Meet the Generals

A few weeks ago, my mother-in-law told me about her friend Doug Batson who (like me) is a Civil War buff. Doug has gone to a little higher level though – he is a living historian who portrays Confederate Major General D.H. Hill. He even got his wife in on it, too. My mother-in-law suggested that it might be fun to go see them at an event.

General & Mrs. D.H. Hill

General & Mrs. D.H. Hill

If you’re not familiar, “living historians” are not the same as “reenactors”. These guys portray a specific historical figure from the Civil War and speak, act, and dress “in-character” as if they are that person. They study their man so that they know as much as can be known about them, and then either give speeches or answer questions as that man. When it’s done well, it’s very engaging.

So last Sunday, we went out to Frederick and got to see Doug do his thing. It began with an outdoor church service complete with period music. In keeping with the sesquicentennial theme of this year, Doug’s part (as Maj. General Hill) was to give a eulogy for his brother-in-law, Thomas Jonathan “Stonewall” Jackson. Doug did a great job with this, even getting emotional toward the end. He and his wife also wore mourning bands on their arms as was the custom.

After the service, there was a “Meet the Generals” session. A few living historians besides Doug were there to talk as the men they were portraying. It was really cool.

The Generals

The Generals

From left to right, we had Lt. General Jubal Early, General Robert E. Lee, Maj. General George Thomas, and Maj. General George G. Meade. The format of the event was pretty loose – it was supposed to be a question-and-answer session I think, but no one stepped up to start. My mother-in-law and Doug egged me on.

Being a Gettysburg nerd presented with this array of characters, I had to ask Generals Early and Lee if their relationship was strained after the Gettysburg campaign. You see, as he moved toward Gettysburg on June 25, 1863, Early’s division passed the Caledonia Furnace (owned by rabidly abolitionist Congressman Thaddeus Stevens) and took the opportunity to torch the place. This could be seen as a violation of Lee’s order not to damage civilian property, so I wanted to know if Lee was upset by the action. “General Early” sternly explained that it was a military target, and went off on a tirade about what the Union troops had done to the south. It was a beautiful thing to watch. This guy was good. “General Lee” was (as you might expect) reserved throughout this exchange.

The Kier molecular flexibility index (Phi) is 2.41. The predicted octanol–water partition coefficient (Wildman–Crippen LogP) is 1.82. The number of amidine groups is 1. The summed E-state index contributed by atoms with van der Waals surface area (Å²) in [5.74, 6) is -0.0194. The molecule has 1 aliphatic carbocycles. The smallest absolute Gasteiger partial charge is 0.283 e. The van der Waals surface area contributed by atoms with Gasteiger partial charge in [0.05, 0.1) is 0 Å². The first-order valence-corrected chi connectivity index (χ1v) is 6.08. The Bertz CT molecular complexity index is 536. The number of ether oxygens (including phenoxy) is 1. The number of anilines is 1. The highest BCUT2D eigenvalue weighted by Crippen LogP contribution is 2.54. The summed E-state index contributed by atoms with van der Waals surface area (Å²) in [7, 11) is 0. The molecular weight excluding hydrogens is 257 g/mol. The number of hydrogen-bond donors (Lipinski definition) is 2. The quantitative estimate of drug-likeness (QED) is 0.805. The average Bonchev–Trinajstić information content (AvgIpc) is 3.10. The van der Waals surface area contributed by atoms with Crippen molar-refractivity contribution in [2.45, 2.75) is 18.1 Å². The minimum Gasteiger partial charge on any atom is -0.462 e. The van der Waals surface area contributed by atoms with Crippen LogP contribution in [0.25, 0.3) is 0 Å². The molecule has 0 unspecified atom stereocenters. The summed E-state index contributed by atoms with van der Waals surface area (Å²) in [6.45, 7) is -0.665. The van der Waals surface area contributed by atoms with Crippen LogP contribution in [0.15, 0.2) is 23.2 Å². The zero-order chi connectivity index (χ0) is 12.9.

I then turned my attention to “General Meade”, asking him how he felt on June 28th at about 3am. His two-word response, “Heart attack”, was dead-on in my opinion. He had Meade’s look, and seemed to have perfected his attitude as well.

I don’t know as much about General Thomas – I need to learn more about the western theatre of the war – but my initial impression was that this guy was fairly new to the hobby. His portrayal was a little more shy than I’d expect from a guy who became known as “The Rock of Chickamauga”.

After getting some lunch and chatting a little more with “General Lee”, we got to see Doug and his wife perform a piece as General & Mrs. Hill. They had written a dialogue based on letters that the two had written back and forth during the war, and it was pretty good. We all tell our wives about how our day went, and that perspective is an interesting one (though I’m not sure if it is more honest or less so). The “home front” side of the story is pretty compelling, too and Doug’s wife Terri did a fantastic job conveying that.

All in all, it was a wonderful day. If you ever get a chance to see living historians do their thing – especially good ones – you should grab the chance.

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